Apple's iBeacon Technology Featured in CES Scavenger Hunt

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Apr 12, 2001
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Next week's Consumer Electronics Show (CES) will feature a promotional iBeacon-based scavenger hunt, according to a press release issued today by the Consumer Electronics Association.

Attendees to the conference will be able to use the CES Mobile apps for iOS and Android to explore various areas of the show, collecting badges for each iBeacon that is encountered. The first three players to collect all of the iBeacon badges will be rewarded with prizes that include tablets, fitness bands, and more.

For the CES scavenger hunt, the Consumer Electronics Association is teaming up with several companies, including Radius Networks, which provides an iBeacon platform for mobile apps.
"This is one of the coolest proximity-aware apps we have worked on," said Marc Wallace, CEO and cofounder of Radius Networks. "This is also one of the first, tangible applications that leverages iBeacon technology. And it is a great example of how iBeacon technology is not just about advertising as it is about bringing new and innovative solutions to the marketplace. We are very excited to be a part of it."
First introduced in mid-2013 at Apple's annual Worldwide Developers Conference, iBeacons are low-energy transmitters designed to interact with iOS devices that support Bluetooth LE. Physical beacons are able to send notifications to iPhones and iPads when within 100 feet of a device, offering up an array of location-based information like product details, maps, and more.

Thus far, iBeacon technology has been implemented in Apple retail locations to provide additional product information to visiting customers with the Apple Store app installed. It's also been used in a collaboration between Macy's and Shopkick, installed in a cafe to provide on-site Newsstand publications, and Major League Baseball has plans to integrate the technology into various stadiums in the future.

Article Link: Apple's iBeacon Technology Featured in CES Scavenger Hunt
 

jasonefmonk

macrumors regular
May 5, 2011
208
179
It'll be a good test for any capacity limits iBeacon/Bluetooth LE might run in to. I hope it works smoothly because this could be fun.
 

advancewarsbest

macrumors regular
Mar 28, 2013
116
67
I had come up with this idea to use at an upcoming hackathon...guess its back to the drawing board xD
-The Scavenger hunt part.
 
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AngerDanger

macrumors 601
Dec 9, 2008
4,509
20,157
This is one of the coolest proximity-aware apps we have worked on," said Marc Wallace, CEO and cofounder of Radius Networks. "This is also one of the first, tangible applications that leverages iBeacon technology. And it is a great example of how iBeacon technology is not just about advertising as it is about bringing new and innovative solutions to the marketplace. We are very excited to be a part of it.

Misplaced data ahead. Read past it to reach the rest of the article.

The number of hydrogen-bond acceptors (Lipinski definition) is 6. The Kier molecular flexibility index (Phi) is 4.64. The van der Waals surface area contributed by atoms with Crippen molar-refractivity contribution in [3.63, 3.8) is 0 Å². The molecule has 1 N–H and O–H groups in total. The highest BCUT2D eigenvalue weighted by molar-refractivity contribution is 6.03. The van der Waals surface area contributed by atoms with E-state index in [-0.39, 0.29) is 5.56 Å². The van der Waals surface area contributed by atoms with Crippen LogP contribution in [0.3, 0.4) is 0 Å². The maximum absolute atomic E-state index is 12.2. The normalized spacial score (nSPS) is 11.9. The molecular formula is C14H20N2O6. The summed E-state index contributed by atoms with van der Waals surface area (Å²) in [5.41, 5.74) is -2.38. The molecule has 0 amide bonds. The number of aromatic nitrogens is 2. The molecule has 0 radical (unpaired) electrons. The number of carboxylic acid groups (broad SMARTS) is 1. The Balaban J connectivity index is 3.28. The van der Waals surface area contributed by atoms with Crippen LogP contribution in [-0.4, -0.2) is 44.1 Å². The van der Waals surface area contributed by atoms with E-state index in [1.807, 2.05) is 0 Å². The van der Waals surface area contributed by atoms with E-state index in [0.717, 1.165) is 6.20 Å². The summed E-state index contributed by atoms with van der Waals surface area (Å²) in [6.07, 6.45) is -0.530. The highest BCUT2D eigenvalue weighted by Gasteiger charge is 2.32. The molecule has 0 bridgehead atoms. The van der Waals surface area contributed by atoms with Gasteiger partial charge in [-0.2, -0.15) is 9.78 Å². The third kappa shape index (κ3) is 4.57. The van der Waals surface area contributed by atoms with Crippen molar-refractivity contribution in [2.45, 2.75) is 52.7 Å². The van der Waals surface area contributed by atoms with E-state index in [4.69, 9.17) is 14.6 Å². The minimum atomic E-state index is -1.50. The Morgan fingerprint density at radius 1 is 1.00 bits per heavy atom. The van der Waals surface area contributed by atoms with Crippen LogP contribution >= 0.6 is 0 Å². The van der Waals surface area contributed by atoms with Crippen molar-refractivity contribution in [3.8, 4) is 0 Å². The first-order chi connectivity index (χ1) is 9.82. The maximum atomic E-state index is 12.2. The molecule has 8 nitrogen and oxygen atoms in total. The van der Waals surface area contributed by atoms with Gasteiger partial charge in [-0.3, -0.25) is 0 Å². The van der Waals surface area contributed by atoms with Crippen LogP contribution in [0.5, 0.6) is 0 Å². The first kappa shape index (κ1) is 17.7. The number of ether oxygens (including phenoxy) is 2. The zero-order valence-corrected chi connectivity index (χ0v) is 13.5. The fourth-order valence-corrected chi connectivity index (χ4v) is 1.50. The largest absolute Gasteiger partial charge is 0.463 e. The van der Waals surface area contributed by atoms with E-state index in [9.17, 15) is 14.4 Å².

So this isn't just iBeacon technology advertising iBeacon technology?
 

airamerica

macrumors newbie
Sep 11, 2006
27
0
I can honestly say that I have seen a significant increase in dramatic app development and the guys at journification have demonstrated some truly amazing things to our company today. I'm told that they will be making a significant announcement by the end of January and at this point in time, I haven't seen anything on any blog, which is approaching what they are proposing... this includes Apple.

I know that journification have been testing 6 different iBeacon hardware solutions and they told us today that they've picked 2 to work with, allowing for broadcast range, battery considerations and differing hardware capability - likewise, they have secured some astonishing advertising and distribution deals. They are going to blow everyone away!!!
 

springsup

macrumors 65816
Feb 14, 2013
1,105
804
This is pretty funny considering Apple don't even demonstrate at CES, but plenty of Android OEMs do (and Microsoft used to keynote it).
 

seamer

macrumors 6502
Jul 24, 2009
426
164
It's just an advertising tool trying to masquerade as something cool. Regular users will want to turn bluetooth off in the end because of iBeacon. I can see Congress adding new laws in the same category of the audio volume limits on TV ads.
 

derbladerunner

macrumors 6502
Sep 15, 2005
318
77
It's just an advertising tool trying to masquerade as something cool. Regular users will want to turn bluetooth off in the end because of iBeacon. I can see Congress adding new laws in the same category of the audio volume limits on TV ads.
I don't see this problem. Users in the iBeacon range have to have the specific app installed as well, otherwise they will not get any messages.

Not everyone with Bluetooth enabled will get coupons or other messages when walking into a GAP store or McD restaurant.

If companies get too agressive or send too many messages, people will delete the specific app or change the settings so it's in the developer's best interest to add real value.

I see a lot of added value in hotels, airports, museums, sports venues, stores and for transactions of all kind over time.

iBeacons could also be used for payments in the future, especially for recurring payments like beverages at Starbucks, instead of NFC.
 

Parasprite

macrumors 68000
Mar 5, 2013
1,698
144
LOL! I think you meant to say "Passbook"?